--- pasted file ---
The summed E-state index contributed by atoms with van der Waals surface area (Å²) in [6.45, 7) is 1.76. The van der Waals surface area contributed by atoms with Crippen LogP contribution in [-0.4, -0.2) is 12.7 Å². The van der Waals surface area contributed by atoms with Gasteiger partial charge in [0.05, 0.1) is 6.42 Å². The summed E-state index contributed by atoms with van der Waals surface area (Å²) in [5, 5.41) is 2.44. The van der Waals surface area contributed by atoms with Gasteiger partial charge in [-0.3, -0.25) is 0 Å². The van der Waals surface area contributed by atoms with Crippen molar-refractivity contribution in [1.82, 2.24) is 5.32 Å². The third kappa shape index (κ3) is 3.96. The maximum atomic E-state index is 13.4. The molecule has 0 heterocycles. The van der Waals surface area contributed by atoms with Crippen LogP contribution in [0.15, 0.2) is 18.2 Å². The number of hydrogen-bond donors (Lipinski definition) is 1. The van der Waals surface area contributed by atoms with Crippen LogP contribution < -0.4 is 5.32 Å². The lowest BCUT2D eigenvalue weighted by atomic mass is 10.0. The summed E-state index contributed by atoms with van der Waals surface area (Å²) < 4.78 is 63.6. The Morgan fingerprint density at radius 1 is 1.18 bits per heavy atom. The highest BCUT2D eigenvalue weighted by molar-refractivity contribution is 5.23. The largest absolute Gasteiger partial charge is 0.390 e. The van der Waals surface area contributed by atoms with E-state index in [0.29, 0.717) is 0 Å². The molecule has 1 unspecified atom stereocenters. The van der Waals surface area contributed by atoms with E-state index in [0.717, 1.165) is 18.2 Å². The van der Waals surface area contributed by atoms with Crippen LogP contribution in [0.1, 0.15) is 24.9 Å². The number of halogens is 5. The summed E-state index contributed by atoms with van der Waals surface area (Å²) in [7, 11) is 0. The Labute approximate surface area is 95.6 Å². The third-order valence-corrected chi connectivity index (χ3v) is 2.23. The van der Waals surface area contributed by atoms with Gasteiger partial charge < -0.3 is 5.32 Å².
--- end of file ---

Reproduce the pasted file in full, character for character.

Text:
The summed E-state index contributed by atoms with van der Waals surface area (Å²) in [6.45, 7) is 1.76. The van der Waals surface area contributed by atoms with Crippen LogP contribution in [-0.4, -0.2) is 12.7 Å². The van der Waals surface area contributed by atoms with Gasteiger partial charge in [0.05, 0.1) is 6.42 Å². The summed E-state index contributed by atoms with van der Waals surface area (Å²) in [5, 5.41) is 2.44. The van der Waals surface area contributed by atoms with Gasteiger partial charge in [-0.3, -0.25) is 0 Å². The van der Waals surface area contributed by atoms with Crippen molar-refractivity contribution in [1.82, 2.24) is 5.32 Å². The third kappa shape index (κ3) is 3.96. The maximum atomic E-state index is 13.4. The molecule has 0 heterocycles. The van der Waals surface area contributed by atoms with Crippen LogP contribution in [0.15, 0.2) is 18.2 Å². The number of hydrogen-bond donors (Lipinski definition) is 1. The van der Waals surface area contributed by atoms with Crippen LogP contribution < -0.4 is 5.32 Å². The lowest BCUT2D eigenvalue weighted by atomic mass is 10.0. The summed E-state index contributed by atoms with van der Waals surface area (Å²) < 4.78 is 63.6. The Morgan fingerprint density at radius 1 is 1.18 bits per heavy atom. The highest BCUT2D eigenvalue weighted by molar-refractivity contribution is 5.23. The largest absolute Gasteiger partial charge is 0.390 e. The van der Waals surface area contributed by atoms with E-state index in [0.29, 0.717) is 0 Å². The molecule has 1 unspecified atom stereocenters. The van der Waals surface area contributed by atoms with E-state index in [0.717, 1.165) is 18.2 Å². The van der Waals surface area contributed by atoms with Crippen LogP contribution in [0.1, 0.15) is 24.9 Å². The number of halogens is 5. The summed E-state index contributed by atoms with van der Waals surface area (Å²) in [7, 11) is 0. The Labute approximate surface area is 95.6 Å². The third-order valence-corrected chi connectivity index (χ3v) is 2.23. The van der Waals surface area contributed by atoms with Gasteiger partial charge < -0.3 is 5.32 Å².